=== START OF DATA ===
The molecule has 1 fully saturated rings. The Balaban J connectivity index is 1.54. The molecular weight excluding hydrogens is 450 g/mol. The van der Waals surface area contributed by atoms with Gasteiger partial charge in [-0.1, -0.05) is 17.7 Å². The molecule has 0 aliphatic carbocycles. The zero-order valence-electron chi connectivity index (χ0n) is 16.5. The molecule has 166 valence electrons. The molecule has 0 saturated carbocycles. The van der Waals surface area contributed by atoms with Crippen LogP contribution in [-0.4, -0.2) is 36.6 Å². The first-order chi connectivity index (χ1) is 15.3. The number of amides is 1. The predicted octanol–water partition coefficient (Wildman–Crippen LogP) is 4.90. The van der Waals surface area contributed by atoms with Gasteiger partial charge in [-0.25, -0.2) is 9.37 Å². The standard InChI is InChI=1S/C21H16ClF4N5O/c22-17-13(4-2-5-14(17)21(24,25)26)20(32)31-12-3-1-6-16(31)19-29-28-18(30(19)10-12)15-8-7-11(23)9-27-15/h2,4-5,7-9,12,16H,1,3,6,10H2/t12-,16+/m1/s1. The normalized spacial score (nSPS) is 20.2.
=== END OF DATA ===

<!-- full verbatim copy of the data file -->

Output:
The molecule has 1 fully saturated rings. The Balaban J connectivity index is 1.54. The molecular weight excluding hydrogens is 450 g/mol. The van der Waals surface area contributed by atoms with Gasteiger partial charge in [-0.1, -0.05) is 17.7 Å². The molecule has 0 aliphatic carbocycles. The zero-order valence-electron chi connectivity index (χ0n) is 16.5. The molecule has 166 valence electrons. The molecule has 0 saturated carbocycles. The van der Waals surface area contributed by atoms with Crippen LogP contribution in [-0.4, -0.2) is 36.6 Å². The first-order chi connectivity index (χ1) is 15.3. The number of amides is 1. The predicted octanol–water partition coefficient (Wildman–Crippen LogP) is 4.90. The van der Waals surface area contributed by atoms with Gasteiger partial charge in [-0.25, -0.2) is 9.37 Å². The standard InChI is InChI=1S/C21H16ClF4N5O/c22-17-13(4-2-5-14(17)21(24,25)26)20(32)31-12-3-1-6-16(31)19-29-28-18(30(19)10-12)15-8-7-11(23)9-27-15/h2,4-5,7-9,12,16H,1,3,6,10H2/t12-,16+/m1/s1. The normalized spacial score (nSPS) is 20.2.